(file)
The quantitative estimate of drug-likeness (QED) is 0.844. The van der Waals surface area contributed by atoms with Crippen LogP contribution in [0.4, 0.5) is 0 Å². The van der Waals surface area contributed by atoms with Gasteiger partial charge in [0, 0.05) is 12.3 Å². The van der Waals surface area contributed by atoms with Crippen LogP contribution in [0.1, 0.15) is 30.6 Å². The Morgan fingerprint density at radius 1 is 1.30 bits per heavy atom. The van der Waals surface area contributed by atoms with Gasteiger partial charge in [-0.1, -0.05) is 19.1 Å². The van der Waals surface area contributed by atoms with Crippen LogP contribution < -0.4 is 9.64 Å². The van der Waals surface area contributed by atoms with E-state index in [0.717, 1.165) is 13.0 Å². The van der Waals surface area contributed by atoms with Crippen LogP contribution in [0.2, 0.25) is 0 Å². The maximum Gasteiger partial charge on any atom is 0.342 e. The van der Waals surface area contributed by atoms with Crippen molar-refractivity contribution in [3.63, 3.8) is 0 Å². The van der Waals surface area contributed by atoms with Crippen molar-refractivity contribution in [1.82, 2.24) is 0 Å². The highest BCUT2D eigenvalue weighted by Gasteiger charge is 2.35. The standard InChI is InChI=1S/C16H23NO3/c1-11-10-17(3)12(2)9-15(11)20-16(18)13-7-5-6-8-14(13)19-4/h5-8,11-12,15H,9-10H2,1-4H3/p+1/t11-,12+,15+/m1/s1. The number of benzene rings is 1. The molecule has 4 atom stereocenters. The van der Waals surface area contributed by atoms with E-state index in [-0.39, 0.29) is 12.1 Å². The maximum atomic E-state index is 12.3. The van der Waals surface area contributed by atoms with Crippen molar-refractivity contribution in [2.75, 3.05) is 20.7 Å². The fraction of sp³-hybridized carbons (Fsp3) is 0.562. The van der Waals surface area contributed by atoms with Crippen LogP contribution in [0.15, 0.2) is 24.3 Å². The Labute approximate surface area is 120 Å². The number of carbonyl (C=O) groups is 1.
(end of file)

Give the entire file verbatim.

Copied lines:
The quantitative estimate of drug-likeness (QED) is 0.844. The van der Waals surface area contributed by atoms with Crippen LogP contribution in [0.4, 0.5) is 0 Å². The van der Waals surface area contributed by atoms with Gasteiger partial charge in [0, 0.05) is 12.3 Å². The van der Waals surface area contributed by atoms with Crippen LogP contribution in [0.1, 0.15) is 30.6 Å². The Morgan fingerprint density at radius 1 is 1.30 bits per heavy atom. The van der Waals surface area contributed by atoms with Gasteiger partial charge in [-0.1, -0.05) is 19.1 Å². The van der Waals surface area contributed by atoms with Crippen LogP contribution < -0.4 is 9.64 Å². The van der Waals surface area contributed by atoms with E-state index in [0.717, 1.165) is 13.0 Å². The van der Waals surface area contributed by atoms with Crippen LogP contribution in [0.2, 0.25) is 0 Å². The maximum Gasteiger partial charge on any atom is 0.342 e. The van der Waals surface area contributed by atoms with Crippen molar-refractivity contribution in [3.63, 3.8) is 0 Å². The van der Waals surface area contributed by atoms with Crippen molar-refractivity contribution in [1.82, 2.24) is 0 Å². The highest BCUT2D eigenvalue weighted by Gasteiger charge is 2.35. The standard InChI is InChI=1S/C16H23NO3/c1-11-10-17(3)12(2)9-15(11)20-16(18)13-7-5-6-8-14(13)19-4/h5-8,11-12,15H,9-10H2,1-4H3/p+1/t11-,12+,15+/m1/s1. The number of benzene rings is 1. The molecule has 4 atom stereocenters. The van der Waals surface area contributed by atoms with E-state index in [-0.39, 0.29) is 12.1 Å². The maximum atomic E-state index is 12.3. The van der Waals surface area contributed by atoms with Crippen molar-refractivity contribution in [2.75, 3.05) is 20.7 Å². The fraction of sp³-hybridized carbons (Fsp3) is 0.562. The van der Waals surface area contributed by atoms with Crippen LogP contribution in [0.15, 0.2) is 24.3 Å². The Labute approximate surface area is 120 Å². The number of carbonyl (C=O) groups is 1.